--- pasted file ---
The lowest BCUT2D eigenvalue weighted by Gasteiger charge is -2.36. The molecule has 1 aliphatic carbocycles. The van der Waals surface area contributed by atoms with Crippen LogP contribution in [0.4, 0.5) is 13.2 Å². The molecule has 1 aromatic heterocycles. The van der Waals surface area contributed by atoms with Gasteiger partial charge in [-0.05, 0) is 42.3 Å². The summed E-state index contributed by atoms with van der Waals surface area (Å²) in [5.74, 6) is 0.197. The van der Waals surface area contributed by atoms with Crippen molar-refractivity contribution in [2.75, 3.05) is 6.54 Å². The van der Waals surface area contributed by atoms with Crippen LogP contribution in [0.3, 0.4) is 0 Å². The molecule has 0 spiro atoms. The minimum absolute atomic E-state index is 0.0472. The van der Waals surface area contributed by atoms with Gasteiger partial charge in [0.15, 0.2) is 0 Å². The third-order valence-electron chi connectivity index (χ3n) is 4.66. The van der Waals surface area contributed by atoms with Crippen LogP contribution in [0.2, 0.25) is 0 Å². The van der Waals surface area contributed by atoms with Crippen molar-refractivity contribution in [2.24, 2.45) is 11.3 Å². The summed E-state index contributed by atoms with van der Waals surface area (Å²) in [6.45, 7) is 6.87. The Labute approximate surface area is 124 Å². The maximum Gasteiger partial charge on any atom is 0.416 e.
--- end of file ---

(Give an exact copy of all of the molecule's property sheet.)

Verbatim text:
The lowest BCUT2D eigenvalue weighted by Gasteiger charge is -2.36. The molecule has 1 aliphatic carbocycles. The van der Waals surface area contributed by atoms with Crippen LogP contribution in [0.4, 0.5) is 13.2 Å². The molecule has 1 aromatic heterocycles. The van der Waals surface area contributed by atoms with Gasteiger partial charge in [-0.05, 0) is 42.3 Å². The summed E-state index contributed by atoms with van der Waals surface area (Å²) in [5.74, 6) is 0.197. The van der Waals surface area contributed by atoms with Crippen molar-refractivity contribution in [2.75, 3.05) is 6.54 Å². The van der Waals surface area contributed by atoms with Crippen LogP contribution in [0.3, 0.4) is 0 Å². The molecule has 0 spiro atoms. The minimum absolute atomic E-state index is 0.0472. The van der Waals surface area contributed by atoms with Gasteiger partial charge in [0.15, 0.2) is 0 Å². The third-order valence-electron chi connectivity index (χ3n) is 4.66. The van der Waals surface area contributed by atoms with Crippen LogP contribution in [0.2, 0.25) is 0 Å². The van der Waals surface area contributed by atoms with Crippen molar-refractivity contribution in [2.24, 2.45) is 11.3 Å². The summed E-state index contributed by atoms with van der Waals surface area (Å²) in [6.45, 7) is 6.87. The Labute approximate surface area is 124 Å². The maximum Gasteiger partial charge on any atom is 0.416 e.